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ArlingtonNewsQuestions linger on Arlington's role in affordable-housing deal

Questions linger on Arlington’s role in affordable-housing deal

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Arlington County Board members probably hoped that their Jan. 4 meeting with the Arlington County Civic Federation would have been a forward-looking affair.

But a good chunk of the meeting was spent on a complex – and in some quarters, controversial – real-estate deal the county government helped finance at the end of the year just gone by.

Responding to concerns raised by delegates to the Civic Federation, all five County Board members said there was nothing untoward either about the contribution of a loan totaling $150 million to the project, or to the lack of transparency and public input involved in it.

At issue: The acquisition of the 1,334-unit Barcroft Apartments in the Columbia Pike community by Jair Lynch Real Estate Partners, a Washington-based development firm, that used the county government’s line of credit and a $160 million loan from Amazon as two facets of the overall financing package.


The county government’s participation in the project only surfaced days in advance of the December County Board meeting, where the funding was approved on a 5-0 vote.

The speed and hush-hush nature of the proposal struck some budget-watchers as concerning.

“There was no public process on the front end,” said Suzanne Smith Sundburg, a Civic Federation delegate active in budget issues. “I’m just curious what the justification for that was, considering the huge amount that’s being spent and the fact that we don’t even know all the partners.”

In response, all five County Board members took time to deliver varying justifications and explanations. (For those playing the County Board home game, when all five board members feel the need to weigh in, it is generally assumed that they are feeling some heat on the topic under discussion.)

New-for-2022 County Board Chairman Katie Cristol said the deal was financially sound, did not put taxpayers or the county government at undue risk, and provided a path forward in saving a large amount of relatively low-cost housing in a county that is growing increasingly unaffordable for many.

“This is really about leveraging and bringing new resources to the table,” she said. “We’re growing the pie on what can be spent on affordable housing.”

Sundburg and other critics have raised concerns that, should the developer default on the deal, Arlington taxpayers could be on the hook for any financial losses. Worst-case scenario: The county government itself might have to renege on its obligations, potentially obliterating its coveted AAA bond ratings in the process.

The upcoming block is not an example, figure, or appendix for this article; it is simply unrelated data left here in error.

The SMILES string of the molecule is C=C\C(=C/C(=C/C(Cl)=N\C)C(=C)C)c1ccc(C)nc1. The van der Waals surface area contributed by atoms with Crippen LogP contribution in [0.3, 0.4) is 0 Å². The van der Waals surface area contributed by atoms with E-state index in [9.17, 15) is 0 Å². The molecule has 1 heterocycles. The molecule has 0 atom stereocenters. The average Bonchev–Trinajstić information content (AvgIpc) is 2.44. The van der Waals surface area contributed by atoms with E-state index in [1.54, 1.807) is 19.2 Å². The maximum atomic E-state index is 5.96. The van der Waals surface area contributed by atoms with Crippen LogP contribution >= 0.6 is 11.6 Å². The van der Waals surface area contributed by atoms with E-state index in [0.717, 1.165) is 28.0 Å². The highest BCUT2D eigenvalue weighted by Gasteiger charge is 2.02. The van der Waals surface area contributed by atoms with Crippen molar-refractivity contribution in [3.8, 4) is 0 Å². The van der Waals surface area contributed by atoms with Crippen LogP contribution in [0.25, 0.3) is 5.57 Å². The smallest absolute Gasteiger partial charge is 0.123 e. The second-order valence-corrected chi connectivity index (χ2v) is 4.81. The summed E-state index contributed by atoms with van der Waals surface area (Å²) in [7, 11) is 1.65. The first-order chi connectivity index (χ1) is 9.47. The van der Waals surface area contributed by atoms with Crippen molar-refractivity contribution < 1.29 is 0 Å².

At least one County Board member acknowledged the risk involved, then in the same breath discounted it.

“If the county were to default, what would be the impact? Very, very bad,” board member Christian Dorsey said. “But we’re not going to, so that shouldn’t be a worry.”

Dorsey said that bringing the public into the discussion before a deal was in place “would be very unusual” and “wouldn’t ever work.”

The Barcroft Apartments and associated commercial buildings were constructed in the late 1930s by the DeLashmutt family. (Ironic plot twist: At the time, a member of the family – Basil DeLashmutt – was serving on the County Board.) The family has held onto the property ever since, but in the third quarter of 2021 began soliciting proposals from developers.
County Board member Libby Garvey said that the Jair Lynch deal was the best option to maintain the existing units, or future units on the site, as committed-affordable housing.

“If we had not moved forward . . . it’s likely it would have gone to another bidder,” Garvey said. “At least some if not all of them were not interested in doing affordable housing at all.”

As for the stealth involved? “We had to move fast . . . or we would have lost it,” Garvey said. “It’s really the only way we could have preserved Barcroft Apartments.”

Jair Lynch formally closed on the transaction the last week of December, and announced its future plans, which include:

• Bringing a new management company in.

• Preparing for the renovation of some units and the demolition of others, to be replaced by an equal number of apartments units. Residents will be moved among buildings rather than displaced during construction and renovation.

• Spending 2022 creating a master plan to guide the future of the parcel.

In exchange for the county government’s participation in financing, Jair Lynch agreed to maintain units on the parcel as affordable to residents earning no more than 60 percent of area median income for the next 99 years, a term far longer than is agreed to in most Arlington affordable-housing deals.

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